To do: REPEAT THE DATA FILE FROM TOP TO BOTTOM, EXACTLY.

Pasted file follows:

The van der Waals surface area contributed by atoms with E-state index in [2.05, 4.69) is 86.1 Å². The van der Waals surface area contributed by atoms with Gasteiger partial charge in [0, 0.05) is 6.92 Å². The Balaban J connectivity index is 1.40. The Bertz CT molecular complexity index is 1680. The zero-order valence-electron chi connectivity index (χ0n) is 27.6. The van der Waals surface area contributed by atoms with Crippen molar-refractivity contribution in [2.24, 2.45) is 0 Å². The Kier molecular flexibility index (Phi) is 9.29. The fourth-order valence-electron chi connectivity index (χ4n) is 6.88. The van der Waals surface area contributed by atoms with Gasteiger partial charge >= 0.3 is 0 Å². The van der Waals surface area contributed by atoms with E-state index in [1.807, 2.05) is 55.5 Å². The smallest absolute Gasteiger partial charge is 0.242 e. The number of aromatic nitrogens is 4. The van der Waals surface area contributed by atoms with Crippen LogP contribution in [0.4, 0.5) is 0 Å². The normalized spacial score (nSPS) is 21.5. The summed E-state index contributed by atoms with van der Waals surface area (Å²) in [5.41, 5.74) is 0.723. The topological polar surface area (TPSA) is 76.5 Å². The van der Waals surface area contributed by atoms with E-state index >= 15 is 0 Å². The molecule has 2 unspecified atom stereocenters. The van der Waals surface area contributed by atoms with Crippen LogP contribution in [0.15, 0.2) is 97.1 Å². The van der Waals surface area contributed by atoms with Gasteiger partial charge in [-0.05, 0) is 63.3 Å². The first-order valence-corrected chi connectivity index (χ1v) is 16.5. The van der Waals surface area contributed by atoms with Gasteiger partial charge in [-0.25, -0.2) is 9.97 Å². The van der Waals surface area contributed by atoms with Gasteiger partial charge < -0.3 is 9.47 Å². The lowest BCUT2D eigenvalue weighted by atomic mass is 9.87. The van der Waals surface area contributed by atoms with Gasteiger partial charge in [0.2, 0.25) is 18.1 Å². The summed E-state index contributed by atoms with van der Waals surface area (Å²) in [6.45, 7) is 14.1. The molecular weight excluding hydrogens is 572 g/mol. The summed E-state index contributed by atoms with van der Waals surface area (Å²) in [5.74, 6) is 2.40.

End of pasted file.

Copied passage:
The van der Waals surface area contributed by atoms with E-state index in [2.05, 4.69) is 86.1 Å². The van der Waals surface area contributed by atoms with Gasteiger partial charge in [0, 0.05) is 6.92 Å². The Balaban J connectivity index is 1.40. The Bertz CT molecular complexity index is 1680. The zero-order valence-electron chi connectivity index (χ0n) is 27.6. The van der Waals surface area contributed by atoms with Crippen molar-refractivity contribution in [2.24, 2.45) is 0 Å². The Kier molecular flexibility index (Phi) is 9.29. The fourth-order valence-electron chi connectivity index (χ4n) is 6.88. The van der Waals surface area contributed by atoms with Gasteiger partial charge >= 0.3 is 0 Å². The van der Waals surface area contributed by atoms with E-state index in [1.807, 2.05) is 55.5 Å². The smallest absolute Gasteiger partial charge is 0.242 e. The number of aromatic nitrogens is 4. The van der Waals surface area contributed by atoms with Crippen LogP contribution in [0.4, 0.5) is 0 Å². The normalized spacial score (nSPS) is 21.5. The summed E-state index contributed by atoms with van der Waals surface area (Å²) in [5.41, 5.74) is 0.723. The topological polar surface area (TPSA) is 76.5 Å². The van der Waals surface area contributed by atoms with E-state index >= 15 is 0 Å². The molecule has 2 unspecified atom stereocenters. The van der Waals surface area contributed by atoms with Crippen LogP contribution in [0.15, 0.2) is 97.1 Å². The van der Waals surface area contributed by atoms with Gasteiger partial charge in [-0.05, 0) is 63.3 Å². The first-order valence-corrected chi connectivity index (χ1v) is 16.5. The van der Waals surface area contributed by atoms with Gasteiger partial charge in [-0.25, -0.2) is 9.97 Å². The van der Waals surface area contributed by atoms with Gasteiger partial charge < -0.3 is 9.47 Å². The lowest BCUT2D eigenvalue weighted by atomic mass is 9.87. The van der Waals surface area contributed by atoms with Gasteiger partial charge in [0.2, 0.25) is 18.1 Å². The summed E-state index contributed by atoms with van der Waals surface area (Å²) in [6.45, 7) is 14.1. The molecular weight excluding hydrogens is 572 g/mol. The summed E-state index contributed by atoms with van der Waals surface area (Å²) in [5.74, 6) is 2.40.